- James Niels Rosenquist, Steven F. Lehrer, A. James O’malley, Alan M. Zaslavsky, Jordan W. Smoller, and Nicholas A. Christakis. Cohort of birth modifies the association between FTO genotype and BMI. PNAS, December 2014 DOI: 10.1073/pnas.1411893111
Cite This Page:
More From ScienceDaily
More Health & Medicine News
Tuesday, December 30, 2014
from universities, journals, and other organizations
Dec. 30, 2014 — A two-pronged therapeutic approach has been discovered that shows great potential for weakening and then defeating cancer cells. The research team's complex mix of genetic and biochemical experiments ... full story
- Gene Repair Mechanism: Cancer Treatment?
- Malaria Combination Drug Therapy for Children
- Neonatal HBV Vaccine Reduces Liver Cancer Risk
- Nanotechnology Used to Engineer ACL Replacements
- Autistic Children With Pets Are More Assertive
- Safely Lowering Doses of Toxic TB Drug
- Lung Cancer Metastases May Travel Through Airways
- Slowing Cardiac Damage in Muscular Dystrophy
- Bats a Source of Ebola in West Africa?
- Molecular Network in Autism Spectrum Disorders
newer top stories | older top stories
Strange & Offbeat Stories
- Putting Bedbugs to Bed Forever
- Startling Benefit of Cardiology Meetings: Outcomes Better When Cardiologists Away?
- Hunter-Gatherer Past Shows Our Fragile Bones Result from Inactivity Since Invention of Farming
- Lost Memories Might Be Able to Be Restored, Suggests Research Into Marine Snail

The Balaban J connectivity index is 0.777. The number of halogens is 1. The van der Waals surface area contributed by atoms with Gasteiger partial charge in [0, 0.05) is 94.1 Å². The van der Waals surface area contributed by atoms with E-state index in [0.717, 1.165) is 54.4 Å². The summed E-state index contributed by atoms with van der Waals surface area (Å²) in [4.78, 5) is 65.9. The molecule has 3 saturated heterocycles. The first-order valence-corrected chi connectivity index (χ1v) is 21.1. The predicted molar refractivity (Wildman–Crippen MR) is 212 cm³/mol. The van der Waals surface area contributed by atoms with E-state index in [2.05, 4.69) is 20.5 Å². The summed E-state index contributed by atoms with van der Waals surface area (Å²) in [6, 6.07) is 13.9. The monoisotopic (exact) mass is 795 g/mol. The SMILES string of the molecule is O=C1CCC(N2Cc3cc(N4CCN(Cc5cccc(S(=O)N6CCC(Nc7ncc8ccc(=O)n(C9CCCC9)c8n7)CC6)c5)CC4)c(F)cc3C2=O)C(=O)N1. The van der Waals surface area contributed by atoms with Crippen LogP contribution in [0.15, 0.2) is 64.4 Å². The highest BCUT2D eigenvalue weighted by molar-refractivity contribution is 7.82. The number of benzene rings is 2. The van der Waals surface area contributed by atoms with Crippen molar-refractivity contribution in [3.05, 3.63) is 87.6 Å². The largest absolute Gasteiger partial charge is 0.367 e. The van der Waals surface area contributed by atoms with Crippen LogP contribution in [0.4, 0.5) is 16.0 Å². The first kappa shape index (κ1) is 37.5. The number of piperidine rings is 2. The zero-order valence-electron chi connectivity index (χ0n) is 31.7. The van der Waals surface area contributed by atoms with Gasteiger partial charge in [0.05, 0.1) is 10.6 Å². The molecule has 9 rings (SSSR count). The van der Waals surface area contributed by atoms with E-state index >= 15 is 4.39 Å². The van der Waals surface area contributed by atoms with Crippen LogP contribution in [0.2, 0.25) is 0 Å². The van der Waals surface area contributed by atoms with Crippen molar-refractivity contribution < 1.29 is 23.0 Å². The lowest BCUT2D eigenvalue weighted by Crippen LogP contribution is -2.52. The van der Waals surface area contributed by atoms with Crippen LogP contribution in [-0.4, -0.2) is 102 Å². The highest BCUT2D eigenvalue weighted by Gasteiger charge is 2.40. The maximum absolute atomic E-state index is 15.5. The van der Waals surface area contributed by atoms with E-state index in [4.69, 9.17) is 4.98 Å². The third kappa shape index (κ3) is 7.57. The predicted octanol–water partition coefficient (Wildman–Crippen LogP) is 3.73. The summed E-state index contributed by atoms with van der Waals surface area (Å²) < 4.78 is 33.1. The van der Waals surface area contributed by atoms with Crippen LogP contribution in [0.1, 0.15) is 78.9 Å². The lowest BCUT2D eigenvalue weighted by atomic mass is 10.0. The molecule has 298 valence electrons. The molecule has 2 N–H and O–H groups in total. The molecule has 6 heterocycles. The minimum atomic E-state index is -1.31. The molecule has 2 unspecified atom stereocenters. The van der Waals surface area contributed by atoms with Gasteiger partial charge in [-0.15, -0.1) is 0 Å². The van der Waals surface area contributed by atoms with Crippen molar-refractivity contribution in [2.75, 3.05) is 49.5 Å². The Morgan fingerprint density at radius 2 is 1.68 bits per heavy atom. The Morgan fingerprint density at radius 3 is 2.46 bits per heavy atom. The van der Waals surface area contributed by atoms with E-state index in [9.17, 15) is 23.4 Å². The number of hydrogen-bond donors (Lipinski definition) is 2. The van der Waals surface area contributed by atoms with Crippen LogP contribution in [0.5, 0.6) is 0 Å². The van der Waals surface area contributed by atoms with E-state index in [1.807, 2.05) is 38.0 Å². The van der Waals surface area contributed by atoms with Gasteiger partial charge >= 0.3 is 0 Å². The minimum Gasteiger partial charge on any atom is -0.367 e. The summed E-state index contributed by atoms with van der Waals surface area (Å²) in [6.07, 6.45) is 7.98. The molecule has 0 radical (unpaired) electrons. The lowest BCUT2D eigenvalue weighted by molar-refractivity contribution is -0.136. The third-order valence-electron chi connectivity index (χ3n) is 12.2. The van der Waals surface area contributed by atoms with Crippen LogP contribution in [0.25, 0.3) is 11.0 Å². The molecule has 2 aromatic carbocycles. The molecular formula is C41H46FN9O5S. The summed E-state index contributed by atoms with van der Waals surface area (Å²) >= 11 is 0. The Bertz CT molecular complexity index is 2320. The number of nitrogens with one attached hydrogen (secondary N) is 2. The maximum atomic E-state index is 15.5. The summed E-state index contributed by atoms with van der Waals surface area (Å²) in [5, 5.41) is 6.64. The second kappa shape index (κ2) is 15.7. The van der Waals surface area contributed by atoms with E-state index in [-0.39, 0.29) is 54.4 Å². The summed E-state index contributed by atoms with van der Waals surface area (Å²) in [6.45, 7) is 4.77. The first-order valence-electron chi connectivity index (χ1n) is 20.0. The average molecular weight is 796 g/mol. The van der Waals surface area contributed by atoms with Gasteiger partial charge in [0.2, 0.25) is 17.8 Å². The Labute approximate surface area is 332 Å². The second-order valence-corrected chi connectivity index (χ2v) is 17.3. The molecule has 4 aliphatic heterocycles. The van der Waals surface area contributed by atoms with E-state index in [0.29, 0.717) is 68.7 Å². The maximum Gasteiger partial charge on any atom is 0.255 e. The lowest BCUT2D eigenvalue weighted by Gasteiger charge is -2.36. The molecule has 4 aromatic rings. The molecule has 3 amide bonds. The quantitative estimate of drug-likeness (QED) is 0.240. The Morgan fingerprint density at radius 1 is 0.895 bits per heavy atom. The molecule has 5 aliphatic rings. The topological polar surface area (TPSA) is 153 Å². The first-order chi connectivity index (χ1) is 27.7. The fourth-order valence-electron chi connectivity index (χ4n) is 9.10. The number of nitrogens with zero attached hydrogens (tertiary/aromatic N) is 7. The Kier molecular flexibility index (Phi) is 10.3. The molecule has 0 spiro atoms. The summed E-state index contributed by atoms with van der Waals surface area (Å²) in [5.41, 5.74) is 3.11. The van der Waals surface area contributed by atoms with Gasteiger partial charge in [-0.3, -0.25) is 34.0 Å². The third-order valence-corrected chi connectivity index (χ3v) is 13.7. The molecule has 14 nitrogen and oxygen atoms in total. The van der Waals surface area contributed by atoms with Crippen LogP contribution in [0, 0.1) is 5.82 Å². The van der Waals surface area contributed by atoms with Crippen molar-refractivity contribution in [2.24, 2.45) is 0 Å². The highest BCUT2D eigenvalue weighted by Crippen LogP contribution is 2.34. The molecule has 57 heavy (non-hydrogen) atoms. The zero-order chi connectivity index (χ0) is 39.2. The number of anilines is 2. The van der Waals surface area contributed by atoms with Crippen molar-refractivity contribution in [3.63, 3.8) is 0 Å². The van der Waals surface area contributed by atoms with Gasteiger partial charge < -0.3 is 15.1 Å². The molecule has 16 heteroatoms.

- Weigh-in Once a Week or You'll Gain Weight
- That Smartphone Is Giving Your Thumbs Superpowers
- In One Aspect of Vision, Computers Catch Up to Primate Brain
- No 'Bird Brains'? Crows Exhibit Advanced Relational Thinking, Study Suggests
- Bugs Life: The Nerve Cells That Make Locusts ‘gang Up’
- Thumbs-Up for Mind-Controlled Robotic Arm
- When You Lose Weight, Where Does the Fat Go? Most of the Mass Is Breathed out as Carbon Dioxide, Study Shows
- Kids' Cartoon Characters Twice as Likely to Die as Counterparts in Films for Adults: Content on a Par With 'Rampant Horrors' of Popular Films
- Sharing That Crowded Holiday Flight With Countless Hitchhiking Dust Mites
- Is This the End of 'Fake Exemptions? ' It Is Possible to Detect When We Provide False Information Regarding Our Health Conditions Through Handwriting
- Dogs Hear Our Words and How We Say Them
... from NewsDaily.com
- Monarch butterfly eyed for possible U.S. endangered species protection
- Europe recommends approval for first stem-cell therapy
- Disgraced Japan researcher fails to replicate 'game changing' stem cell results
- Songbirds fly coop long before tornadoes arrive in Tennessee
- SpaceX delays planned cargo run to space station to early January
- Nurse becomes first Ebola victim diagnosed in Britain
- Flu at epidemic levels in U.S., deadly for children
- Hangover cure is elusive but symptom relief fizzles and flows
- NeuroDerm shares double as Parkinson's drug shows promise
- Nearly 6.5 million people in 2015 HealthCare.gov plans: U.S. agency
- Rare white rhino treated for mystery illness in California
- Cold grips U.S., with snow forecast from Southwest to Rockies
- Effort to kill California's ban on plastic grocery bags moves forward
- Dozens die as Malaysia, Thailand, Philippines battered by storms
- Malaysia flood response denounced anew as nearly quarter million flee
- Analytics-based U.S. tech firm Inovalon files for IPO
- India's capital sets new rules for Uber, other taxi operators
- Taiwan clears Xiaomi, other smartphone brands of breaching data privacy
- Low-risk 'worm' removed at hacked South Korea nuclear operator
- U.S. suspects North Korea had help attacking Sony Pictures: source